**Therefrom means from that or it. Requisites of Ratification 1. The requisites for implied ratification are the following:
a. There must be knowledge of the reason which renders the contract voidable;
b. Such reason must have ceased; and
c. The injured party must have executed an act which necessarily implies an intention to waive his right.

2. The requisites for express ratification are the same as those for implied ratification except that the former is effected expressly. Conformity of guilty party to ratification not required. Ratification is unilateral act by which a party waives the defect in his consent. The consent of the guilty party is not required; otherwise, he can conveniently disregard his contract by the simple expedient of refusing to give his conformity. Effect of Ratification Retroactive It cleanses the contract from all its defects from the moment it was excuted (Art. 1396) Guilty party without right to bring action The guilty party, including his successor in interest, cannot ask for annulment. This rule is sustained by the principle that he who comes to court must come with clean hands. Duty of mutual restitution upon annulment 1. If the contract is annulled, the parties, as a general rule, must restore to each other:
a.Subject matter of the contract with its fruits
b.The price thereof with legal interest

2. In personal obligations there are service had already been rendered, the value thereof with the corresponding interest, is the basis for damages recovered from
the party benefited by the service. Meaning of Remedy A legal means of enforcing a right of correcting wrong.

If you are the injured party, you have three options:
• Accept the breach.
• Sue for money damages.
• Ask the court for an equitable remedy. Equitable Remedies • Ask the court to order the other party to do what he/she had agreed to do in the contract.
• Only used when money damages are not sufficient enough to give relief subject matter is rare unique. Injuction A court order that prevents a party from performing specific act.
• Only available in special circumstances
• Temporary or permanent
• One who disobeys is in contempt of court. Extinguishment of action for annulment • If the lost is not due to his fault or fraud.
• The action for annulment shall be extinguished only if the loss is through the fault of fraud of the plaintiff. Effect where a party cannot restore what he is bound to return. When a contract to annulled, a reciprocal obligation of restitution is created. The return by one party of what he is obliged to restore by the decree of annulment may be regarded as a condition to the fulfillment by the other of what is incumbent upon him. While a void contract may meet any of the following criteria:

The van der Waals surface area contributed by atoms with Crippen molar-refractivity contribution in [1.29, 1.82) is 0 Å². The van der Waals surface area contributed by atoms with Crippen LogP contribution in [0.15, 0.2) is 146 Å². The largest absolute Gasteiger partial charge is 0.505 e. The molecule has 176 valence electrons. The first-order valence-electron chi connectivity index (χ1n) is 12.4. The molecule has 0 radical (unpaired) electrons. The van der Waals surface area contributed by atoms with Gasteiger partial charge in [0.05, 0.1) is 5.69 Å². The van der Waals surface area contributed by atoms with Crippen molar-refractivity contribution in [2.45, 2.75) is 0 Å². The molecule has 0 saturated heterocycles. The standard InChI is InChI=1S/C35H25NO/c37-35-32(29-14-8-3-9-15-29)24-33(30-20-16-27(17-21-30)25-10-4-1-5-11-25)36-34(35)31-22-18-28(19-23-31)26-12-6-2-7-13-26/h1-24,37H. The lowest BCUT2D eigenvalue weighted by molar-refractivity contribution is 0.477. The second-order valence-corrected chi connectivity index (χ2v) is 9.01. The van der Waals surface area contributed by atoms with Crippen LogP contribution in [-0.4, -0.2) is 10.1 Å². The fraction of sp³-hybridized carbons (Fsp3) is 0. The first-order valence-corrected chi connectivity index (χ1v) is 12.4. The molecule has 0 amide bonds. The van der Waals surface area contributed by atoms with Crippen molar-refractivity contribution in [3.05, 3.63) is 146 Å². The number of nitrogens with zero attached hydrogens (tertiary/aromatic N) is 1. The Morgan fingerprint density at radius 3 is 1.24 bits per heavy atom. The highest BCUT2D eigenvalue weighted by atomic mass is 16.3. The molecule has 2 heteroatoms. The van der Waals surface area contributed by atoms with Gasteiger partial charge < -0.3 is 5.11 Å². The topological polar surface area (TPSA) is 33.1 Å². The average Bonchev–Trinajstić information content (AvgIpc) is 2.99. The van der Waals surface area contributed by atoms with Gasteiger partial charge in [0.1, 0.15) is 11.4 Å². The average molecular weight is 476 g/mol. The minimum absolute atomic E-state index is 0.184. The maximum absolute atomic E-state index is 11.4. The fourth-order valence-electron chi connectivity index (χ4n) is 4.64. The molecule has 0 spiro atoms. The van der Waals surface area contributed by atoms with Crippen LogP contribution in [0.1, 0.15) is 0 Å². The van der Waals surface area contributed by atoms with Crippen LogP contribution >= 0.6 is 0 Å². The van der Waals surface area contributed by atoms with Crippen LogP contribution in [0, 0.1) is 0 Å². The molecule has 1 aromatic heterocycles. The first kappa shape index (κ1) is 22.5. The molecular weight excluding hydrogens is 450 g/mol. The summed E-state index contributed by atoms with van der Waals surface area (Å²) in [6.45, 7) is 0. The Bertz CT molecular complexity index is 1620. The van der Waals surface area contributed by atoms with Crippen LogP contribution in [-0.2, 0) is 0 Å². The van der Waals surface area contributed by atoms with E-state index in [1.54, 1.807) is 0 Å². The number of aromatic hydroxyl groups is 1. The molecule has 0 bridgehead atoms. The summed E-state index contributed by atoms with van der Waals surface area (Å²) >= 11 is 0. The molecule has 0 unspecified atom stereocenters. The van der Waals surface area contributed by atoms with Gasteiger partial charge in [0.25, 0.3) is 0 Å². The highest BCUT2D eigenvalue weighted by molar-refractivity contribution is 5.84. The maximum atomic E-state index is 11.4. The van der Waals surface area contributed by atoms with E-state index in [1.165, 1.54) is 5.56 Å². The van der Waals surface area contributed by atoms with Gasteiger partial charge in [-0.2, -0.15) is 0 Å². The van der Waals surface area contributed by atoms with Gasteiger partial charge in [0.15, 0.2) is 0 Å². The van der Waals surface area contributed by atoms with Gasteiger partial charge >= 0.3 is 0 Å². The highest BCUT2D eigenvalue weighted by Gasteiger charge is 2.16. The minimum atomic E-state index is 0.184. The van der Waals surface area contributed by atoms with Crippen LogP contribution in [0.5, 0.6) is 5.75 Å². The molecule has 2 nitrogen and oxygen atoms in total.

1. It is illegal from the moment it is made.
2. It is legal but declared null by the courts because it violates a fundamental principle such as fairness, or is contrary to public policy.
3. It becomes void due to changes in law or in government policy; or
4. It has been fully performed.
Lack of capacity to contract (such as arises from being an infant or minor, intoxicated, or insane) automatically makes a contract void. A contract that is void only in one or few parts may be saved by the process of severance. Not to be confused with voidable contract.
A contract that has legal effect and force when it is made, but is liable to be subsequently annulled or set aside by the courts through the process of rescission.Circumstances or features that make a contract voidable include:
1. Non-disclosure of one or more material facts.
2. Misrepresentation
3. Mutual mistake
4.Lack of free will of a contracting party, or presence of one contracting party's undue influence over the other; and
5.A material breach of the terms of the contract. A contract that is voidable in only one or few parts may be saved by the process of severance. Not to be confused with void contract.
• Contracts where one party was of minor age (they may elect to disaffirm the contract once they reach the age of majority; if the other party is an adult, they will usually be bound to perform)
• Contracts which were made under conditions of duress.
• Contracts involving fraud in the inducement.
• Contracts which where one party was incapacitated, such as situations involving intoxication or insanity. What? How? Void??? Voidable? ?!?!?!?!?! by "Tropang Awit"